Surgical site infections (SSIs) are defined as infections that affect the site incision (SSI by superficial or deep incision) or deep tissues up to 30 days after surgery, or up to 1 year if a prosthesis or implant has been placed. SSIs have significant consequences, both economically and in the quality of life, morbidity and even mortality. That is why its prevention is considered a fundamental aspect in all surgical services, with established clinical guidelines and ongoing research to increase the degree of evidence.
In Spain, the SSI rate is high, at approximately 21.6%.In this conference, Dr. I Rubio-Pérez elegantly presents a study based on the analysis of the attitude of Spanish surgeons to deal with SSIs. It is known that the measures proposed to prevent SSIs have different levels of adoption among surgeons and, therefore, their study focuses on asking which measures were used, but also the personal preferences. After 835 responses that seem to be generalizable throughout the Spanish territory, the results require an exhaustive analysis. More emphasis should be placed on knowing the optimal treatment of skin hair, antisepsis of the skinor the role of wound edge protectors.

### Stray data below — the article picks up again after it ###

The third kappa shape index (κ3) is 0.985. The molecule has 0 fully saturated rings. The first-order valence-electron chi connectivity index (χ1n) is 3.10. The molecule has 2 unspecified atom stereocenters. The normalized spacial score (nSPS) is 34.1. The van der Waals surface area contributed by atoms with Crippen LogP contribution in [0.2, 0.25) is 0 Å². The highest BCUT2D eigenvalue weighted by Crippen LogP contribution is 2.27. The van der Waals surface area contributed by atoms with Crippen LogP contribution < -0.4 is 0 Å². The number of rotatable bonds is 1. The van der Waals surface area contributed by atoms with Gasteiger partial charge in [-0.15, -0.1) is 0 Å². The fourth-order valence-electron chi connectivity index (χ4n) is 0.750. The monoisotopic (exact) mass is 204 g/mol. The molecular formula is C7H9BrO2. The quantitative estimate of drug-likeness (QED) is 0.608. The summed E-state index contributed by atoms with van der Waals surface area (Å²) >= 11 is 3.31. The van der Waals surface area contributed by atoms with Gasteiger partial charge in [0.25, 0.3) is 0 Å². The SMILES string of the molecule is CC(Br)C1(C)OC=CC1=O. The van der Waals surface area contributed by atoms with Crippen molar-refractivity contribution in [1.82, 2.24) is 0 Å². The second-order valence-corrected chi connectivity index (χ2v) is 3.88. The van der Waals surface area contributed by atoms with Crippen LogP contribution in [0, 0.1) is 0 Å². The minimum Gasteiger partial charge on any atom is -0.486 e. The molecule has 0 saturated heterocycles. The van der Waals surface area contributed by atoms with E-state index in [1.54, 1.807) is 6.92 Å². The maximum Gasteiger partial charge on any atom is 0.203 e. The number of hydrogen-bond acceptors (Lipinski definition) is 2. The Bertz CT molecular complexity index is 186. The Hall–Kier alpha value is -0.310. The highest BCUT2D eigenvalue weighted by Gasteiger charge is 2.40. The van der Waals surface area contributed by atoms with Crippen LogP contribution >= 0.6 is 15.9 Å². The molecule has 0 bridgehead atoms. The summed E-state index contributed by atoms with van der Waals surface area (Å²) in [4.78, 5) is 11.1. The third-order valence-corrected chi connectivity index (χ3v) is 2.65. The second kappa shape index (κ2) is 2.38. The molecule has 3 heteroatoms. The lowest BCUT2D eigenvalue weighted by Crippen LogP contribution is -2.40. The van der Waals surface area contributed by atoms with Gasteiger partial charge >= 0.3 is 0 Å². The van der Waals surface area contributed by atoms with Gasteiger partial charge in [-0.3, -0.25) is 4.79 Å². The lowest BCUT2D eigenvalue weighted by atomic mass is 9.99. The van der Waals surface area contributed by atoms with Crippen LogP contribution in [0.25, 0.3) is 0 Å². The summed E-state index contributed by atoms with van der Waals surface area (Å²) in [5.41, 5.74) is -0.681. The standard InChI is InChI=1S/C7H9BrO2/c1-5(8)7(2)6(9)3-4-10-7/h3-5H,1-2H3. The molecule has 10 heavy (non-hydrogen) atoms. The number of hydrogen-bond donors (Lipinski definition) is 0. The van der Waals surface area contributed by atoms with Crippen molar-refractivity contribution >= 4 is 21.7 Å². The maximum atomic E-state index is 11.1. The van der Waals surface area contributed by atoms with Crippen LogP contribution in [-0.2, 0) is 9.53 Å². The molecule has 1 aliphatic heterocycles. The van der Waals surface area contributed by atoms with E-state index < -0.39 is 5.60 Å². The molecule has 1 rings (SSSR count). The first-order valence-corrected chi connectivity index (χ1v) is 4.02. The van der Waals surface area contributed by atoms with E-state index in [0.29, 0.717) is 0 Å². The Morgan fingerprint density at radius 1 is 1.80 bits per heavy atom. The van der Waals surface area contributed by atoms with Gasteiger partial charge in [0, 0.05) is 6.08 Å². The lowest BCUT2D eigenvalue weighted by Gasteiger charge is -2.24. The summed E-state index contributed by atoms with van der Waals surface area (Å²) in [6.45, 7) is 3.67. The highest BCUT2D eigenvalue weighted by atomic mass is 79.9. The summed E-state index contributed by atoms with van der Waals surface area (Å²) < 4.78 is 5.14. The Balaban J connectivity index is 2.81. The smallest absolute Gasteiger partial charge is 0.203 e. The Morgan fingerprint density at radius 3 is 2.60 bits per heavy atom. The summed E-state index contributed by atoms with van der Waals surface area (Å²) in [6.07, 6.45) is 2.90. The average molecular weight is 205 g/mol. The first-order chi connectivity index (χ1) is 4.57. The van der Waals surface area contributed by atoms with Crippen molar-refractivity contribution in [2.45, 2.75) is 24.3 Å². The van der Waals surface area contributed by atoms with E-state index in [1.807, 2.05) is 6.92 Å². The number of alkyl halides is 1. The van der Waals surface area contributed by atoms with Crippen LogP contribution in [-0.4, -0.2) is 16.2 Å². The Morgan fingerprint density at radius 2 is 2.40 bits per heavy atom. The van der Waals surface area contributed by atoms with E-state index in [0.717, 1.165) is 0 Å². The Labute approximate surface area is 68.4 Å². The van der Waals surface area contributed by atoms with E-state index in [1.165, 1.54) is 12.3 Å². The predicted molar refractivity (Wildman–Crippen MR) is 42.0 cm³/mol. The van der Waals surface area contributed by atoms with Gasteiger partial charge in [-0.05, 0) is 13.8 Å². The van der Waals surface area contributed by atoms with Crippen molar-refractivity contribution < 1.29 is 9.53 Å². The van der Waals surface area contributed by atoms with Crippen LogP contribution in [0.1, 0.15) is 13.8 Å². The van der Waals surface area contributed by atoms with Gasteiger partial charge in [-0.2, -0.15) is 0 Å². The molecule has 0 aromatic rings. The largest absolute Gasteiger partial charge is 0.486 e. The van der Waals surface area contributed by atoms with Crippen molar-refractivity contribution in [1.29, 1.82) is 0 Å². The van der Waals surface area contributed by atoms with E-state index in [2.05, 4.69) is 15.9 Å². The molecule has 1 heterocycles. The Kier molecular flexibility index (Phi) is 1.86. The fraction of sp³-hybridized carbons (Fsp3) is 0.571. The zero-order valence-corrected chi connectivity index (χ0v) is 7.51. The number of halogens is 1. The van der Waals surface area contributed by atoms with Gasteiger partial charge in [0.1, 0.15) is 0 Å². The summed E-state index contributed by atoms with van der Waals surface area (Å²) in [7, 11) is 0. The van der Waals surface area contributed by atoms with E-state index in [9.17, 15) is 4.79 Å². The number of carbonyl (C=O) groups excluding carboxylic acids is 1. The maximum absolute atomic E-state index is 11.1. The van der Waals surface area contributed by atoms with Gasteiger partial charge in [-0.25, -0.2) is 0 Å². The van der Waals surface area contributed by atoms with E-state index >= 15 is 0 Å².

Due to the consequences of SSIs at a personal level and at the level of the health system, it is important to promote interventions that can reduce its index. In addition, analyses such as that presented by Dr. I. Rubio-Pérez are essential as internal audits and to detect areas of improvement. The full study can be found at this link